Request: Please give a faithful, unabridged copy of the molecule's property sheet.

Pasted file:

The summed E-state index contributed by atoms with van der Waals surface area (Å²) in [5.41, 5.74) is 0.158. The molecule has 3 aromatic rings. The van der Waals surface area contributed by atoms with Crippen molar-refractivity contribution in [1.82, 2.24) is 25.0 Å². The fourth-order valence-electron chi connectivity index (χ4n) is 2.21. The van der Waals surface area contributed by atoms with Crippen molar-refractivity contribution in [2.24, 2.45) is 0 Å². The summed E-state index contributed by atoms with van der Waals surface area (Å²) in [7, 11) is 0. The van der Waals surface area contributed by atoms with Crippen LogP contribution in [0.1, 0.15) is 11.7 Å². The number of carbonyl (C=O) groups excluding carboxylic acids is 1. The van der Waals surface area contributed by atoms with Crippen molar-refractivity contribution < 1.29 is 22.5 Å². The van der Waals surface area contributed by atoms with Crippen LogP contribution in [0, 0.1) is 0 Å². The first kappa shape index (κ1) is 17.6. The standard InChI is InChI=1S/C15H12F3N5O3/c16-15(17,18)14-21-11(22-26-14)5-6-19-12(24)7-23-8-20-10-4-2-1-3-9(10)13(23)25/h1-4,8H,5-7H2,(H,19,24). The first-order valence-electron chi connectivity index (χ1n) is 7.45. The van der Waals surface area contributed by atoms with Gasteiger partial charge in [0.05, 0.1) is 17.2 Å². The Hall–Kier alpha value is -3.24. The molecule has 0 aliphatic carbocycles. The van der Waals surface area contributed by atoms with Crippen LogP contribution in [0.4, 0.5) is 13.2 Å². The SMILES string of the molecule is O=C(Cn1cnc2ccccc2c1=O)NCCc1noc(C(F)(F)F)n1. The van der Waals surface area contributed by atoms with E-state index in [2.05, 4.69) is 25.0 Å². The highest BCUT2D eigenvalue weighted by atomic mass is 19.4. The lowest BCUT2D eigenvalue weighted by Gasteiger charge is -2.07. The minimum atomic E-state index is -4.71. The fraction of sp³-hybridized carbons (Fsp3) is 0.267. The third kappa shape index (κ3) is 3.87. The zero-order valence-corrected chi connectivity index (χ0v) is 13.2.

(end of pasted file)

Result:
The summed E-state index contributed by atoms with van der Waals surface area (Å²) in [5.41, 5.74) is 0.158. The molecule has 3 aromatic rings. The van der Waals surface area contributed by atoms with Crippen molar-refractivity contribution in [1.82, 2.24) is 25.0 Å². The fourth-order valence-electron chi connectivity index (χ4n) is 2.21. The van der Waals surface area contributed by atoms with Crippen molar-refractivity contribution in [2.24, 2.45) is 0 Å². The summed E-state index contributed by atoms with van der Waals surface area (Å²) in [7, 11) is 0. The van der Waals surface area contributed by atoms with Crippen LogP contribution in [0.1, 0.15) is 11.7 Å². The number of carbonyl (C=O) groups excluding carboxylic acids is 1. The van der Waals surface area contributed by atoms with Crippen molar-refractivity contribution < 1.29 is 22.5 Å². The van der Waals surface area contributed by atoms with Crippen LogP contribution in [0, 0.1) is 0 Å². The first kappa shape index (κ1) is 17.6. The standard InChI is InChI=1S/C15H12F3N5O3/c16-15(17,18)14-21-11(22-26-14)5-6-19-12(24)7-23-8-20-10-4-2-1-3-9(10)13(23)25/h1-4,8H,5-7H2,(H,19,24). The first-order valence-electron chi connectivity index (χ1n) is 7.45. The van der Waals surface area contributed by atoms with Gasteiger partial charge in [0.05, 0.1) is 17.2 Å². The Hall–Kier alpha value is -3.24. The molecule has 0 aliphatic carbocycles. The van der Waals surface area contributed by atoms with Crippen LogP contribution in [0.4, 0.5) is 13.2 Å². The SMILES string of the molecule is O=C(Cn1cnc2ccccc2c1=O)NCCc1noc(C(F)(F)F)n1. The van der Waals surface area contributed by atoms with E-state index in [2.05, 4.69) is 25.0 Å². The highest BCUT2D eigenvalue weighted by atomic mass is 19.4. The lowest BCUT2D eigenvalue weighted by Gasteiger charge is -2.07. The minimum atomic E-state index is -4.71. The fraction of sp³-hybridized carbons (Fsp3) is 0.267. The third kappa shape index (κ3) is 3.87. The zero-order valence-corrected chi connectivity index (χ0v) is 13.2.